No, not unless they had more listening time than discrimination. Whether it is remotely accurate I cannot say. There is just not enough interesting material for a book this long. Take out the redundancy and you may have a short story. I disliked the characters, all of them. I have really enjoyed a few of Ms. Gregory's titles, some in the cousins war series, some not. Based on this most recent read I hesitate to continue with the series.
Bernard Cornwall, just sayin
I like her voice, she reads honestly.
Im sure it will be a part of whatever series is planned, maybe one episode.
You can get all this historic info from a basic textbook, just use your imagination to fill in with a little emotional angst, check the family trees to see who lives and who dies, and move on to Henry VII.
I would gladly recommend this audiobook as it is intriguing and hard to put down.
Three others and it would be helpful if the books were numbered in order to read chronological.
A good read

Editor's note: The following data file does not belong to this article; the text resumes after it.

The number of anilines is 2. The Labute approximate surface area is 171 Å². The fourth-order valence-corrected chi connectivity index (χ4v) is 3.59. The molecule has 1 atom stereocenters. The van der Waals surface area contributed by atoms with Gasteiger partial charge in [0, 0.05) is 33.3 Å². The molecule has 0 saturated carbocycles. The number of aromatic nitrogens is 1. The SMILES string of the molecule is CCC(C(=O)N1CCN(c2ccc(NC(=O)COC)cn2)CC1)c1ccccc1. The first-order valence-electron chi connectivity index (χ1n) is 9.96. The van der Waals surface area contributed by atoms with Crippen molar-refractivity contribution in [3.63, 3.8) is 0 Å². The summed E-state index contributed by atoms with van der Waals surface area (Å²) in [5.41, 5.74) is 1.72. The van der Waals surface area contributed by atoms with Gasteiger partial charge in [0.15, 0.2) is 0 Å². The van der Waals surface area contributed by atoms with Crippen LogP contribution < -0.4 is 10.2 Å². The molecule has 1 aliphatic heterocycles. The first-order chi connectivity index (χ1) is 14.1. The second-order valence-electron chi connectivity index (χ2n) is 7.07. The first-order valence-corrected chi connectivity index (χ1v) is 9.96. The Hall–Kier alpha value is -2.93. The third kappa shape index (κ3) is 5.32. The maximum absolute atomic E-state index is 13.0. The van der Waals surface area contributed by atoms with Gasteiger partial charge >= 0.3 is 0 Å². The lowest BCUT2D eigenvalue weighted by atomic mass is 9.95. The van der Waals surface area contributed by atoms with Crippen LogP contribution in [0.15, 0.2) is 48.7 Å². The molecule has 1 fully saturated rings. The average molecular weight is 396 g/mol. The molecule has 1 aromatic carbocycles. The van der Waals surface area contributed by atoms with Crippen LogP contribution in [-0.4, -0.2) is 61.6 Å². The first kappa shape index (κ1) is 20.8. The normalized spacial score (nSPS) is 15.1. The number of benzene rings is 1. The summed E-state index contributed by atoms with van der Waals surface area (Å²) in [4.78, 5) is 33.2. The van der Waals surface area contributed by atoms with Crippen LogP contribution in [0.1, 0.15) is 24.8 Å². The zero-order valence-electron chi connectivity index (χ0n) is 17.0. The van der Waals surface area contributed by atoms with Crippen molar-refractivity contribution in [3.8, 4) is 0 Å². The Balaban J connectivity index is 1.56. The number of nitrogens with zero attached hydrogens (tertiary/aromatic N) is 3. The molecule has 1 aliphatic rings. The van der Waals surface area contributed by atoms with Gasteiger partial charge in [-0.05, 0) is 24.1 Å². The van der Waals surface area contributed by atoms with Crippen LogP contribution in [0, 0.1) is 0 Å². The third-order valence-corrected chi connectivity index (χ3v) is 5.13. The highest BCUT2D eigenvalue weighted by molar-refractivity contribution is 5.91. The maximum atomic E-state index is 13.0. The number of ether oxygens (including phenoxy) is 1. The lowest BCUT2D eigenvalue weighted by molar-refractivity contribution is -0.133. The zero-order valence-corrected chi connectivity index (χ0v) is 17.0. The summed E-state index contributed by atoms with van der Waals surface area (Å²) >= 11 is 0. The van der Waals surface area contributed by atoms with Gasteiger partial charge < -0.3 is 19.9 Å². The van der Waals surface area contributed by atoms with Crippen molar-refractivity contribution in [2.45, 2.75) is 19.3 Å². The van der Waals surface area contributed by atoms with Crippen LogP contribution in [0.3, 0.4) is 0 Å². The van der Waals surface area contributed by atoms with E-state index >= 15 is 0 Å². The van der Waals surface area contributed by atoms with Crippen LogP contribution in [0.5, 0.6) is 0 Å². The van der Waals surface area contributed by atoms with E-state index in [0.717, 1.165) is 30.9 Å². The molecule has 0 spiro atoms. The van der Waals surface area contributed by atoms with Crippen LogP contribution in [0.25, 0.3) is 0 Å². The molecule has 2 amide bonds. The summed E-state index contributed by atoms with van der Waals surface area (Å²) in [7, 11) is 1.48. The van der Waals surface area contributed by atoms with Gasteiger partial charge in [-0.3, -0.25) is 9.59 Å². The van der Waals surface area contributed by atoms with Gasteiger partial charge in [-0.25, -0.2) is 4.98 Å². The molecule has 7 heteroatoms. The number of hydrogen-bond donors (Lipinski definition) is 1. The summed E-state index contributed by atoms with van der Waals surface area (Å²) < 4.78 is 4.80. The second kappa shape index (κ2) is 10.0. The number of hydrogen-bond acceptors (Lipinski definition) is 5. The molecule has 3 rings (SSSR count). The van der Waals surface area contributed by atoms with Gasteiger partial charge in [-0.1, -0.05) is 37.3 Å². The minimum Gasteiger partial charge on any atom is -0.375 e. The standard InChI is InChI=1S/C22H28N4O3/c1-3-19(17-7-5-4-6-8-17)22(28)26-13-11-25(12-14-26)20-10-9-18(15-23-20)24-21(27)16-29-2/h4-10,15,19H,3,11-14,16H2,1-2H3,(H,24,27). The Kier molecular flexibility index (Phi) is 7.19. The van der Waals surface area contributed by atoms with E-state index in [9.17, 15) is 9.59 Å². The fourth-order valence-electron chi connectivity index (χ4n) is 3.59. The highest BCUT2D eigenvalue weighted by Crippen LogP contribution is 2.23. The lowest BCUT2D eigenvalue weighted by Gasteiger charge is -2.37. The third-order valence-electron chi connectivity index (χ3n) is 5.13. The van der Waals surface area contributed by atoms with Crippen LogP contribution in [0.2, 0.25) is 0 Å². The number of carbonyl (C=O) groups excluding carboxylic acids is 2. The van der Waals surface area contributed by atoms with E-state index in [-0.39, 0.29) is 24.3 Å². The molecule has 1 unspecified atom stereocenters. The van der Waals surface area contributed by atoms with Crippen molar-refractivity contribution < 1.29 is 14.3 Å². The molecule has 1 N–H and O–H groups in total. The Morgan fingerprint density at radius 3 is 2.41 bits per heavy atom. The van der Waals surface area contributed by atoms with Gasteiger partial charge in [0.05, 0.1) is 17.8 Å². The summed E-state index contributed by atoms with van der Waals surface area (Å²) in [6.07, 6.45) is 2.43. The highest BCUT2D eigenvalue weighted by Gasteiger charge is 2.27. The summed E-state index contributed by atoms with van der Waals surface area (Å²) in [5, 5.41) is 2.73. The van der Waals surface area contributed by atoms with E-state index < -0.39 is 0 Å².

I really enjoyed the first book in this series, The White Queen. I've read many of Philippa Gregory's book and they're always top notch. Likewise I enjoyed # 2, The Red Queen. By the time # 3 (The Lady of the Rivers) rolled around I was starting to worry a little about how things were going. I applaud the idea of taking the same basic story and telling (and retelling) it from different perspectives, but by the time I got to # 4 (The Kingmaker's Daughter) the idea was feeling overplayed. There was a lot of repetition in this book (the main character obsessing over the same thoughts and making the same points over and over) and I think this, coupled with the fact that the reader pretty much knows the story inside and out by this point, made for dry reading from time to time. Once you get passed the first 3 books the only thing new is the main character's inner thoughts and perspective so there's nothing really that makes this a compelling page turner. Nobody new joins the story, there are no big revelations, you know who is going to die and at what point in the timeline, etc. It's nice to know what Ann's thoughts were on everything, but that's just it, nice. I don't feel like it paid off in comparison to the time and money investment of buying and listening to the book. Having read the reviews for Book # 5 I don't think I'm going invest another 15 hours in this story, and I don't think I'll lose any sleep over it.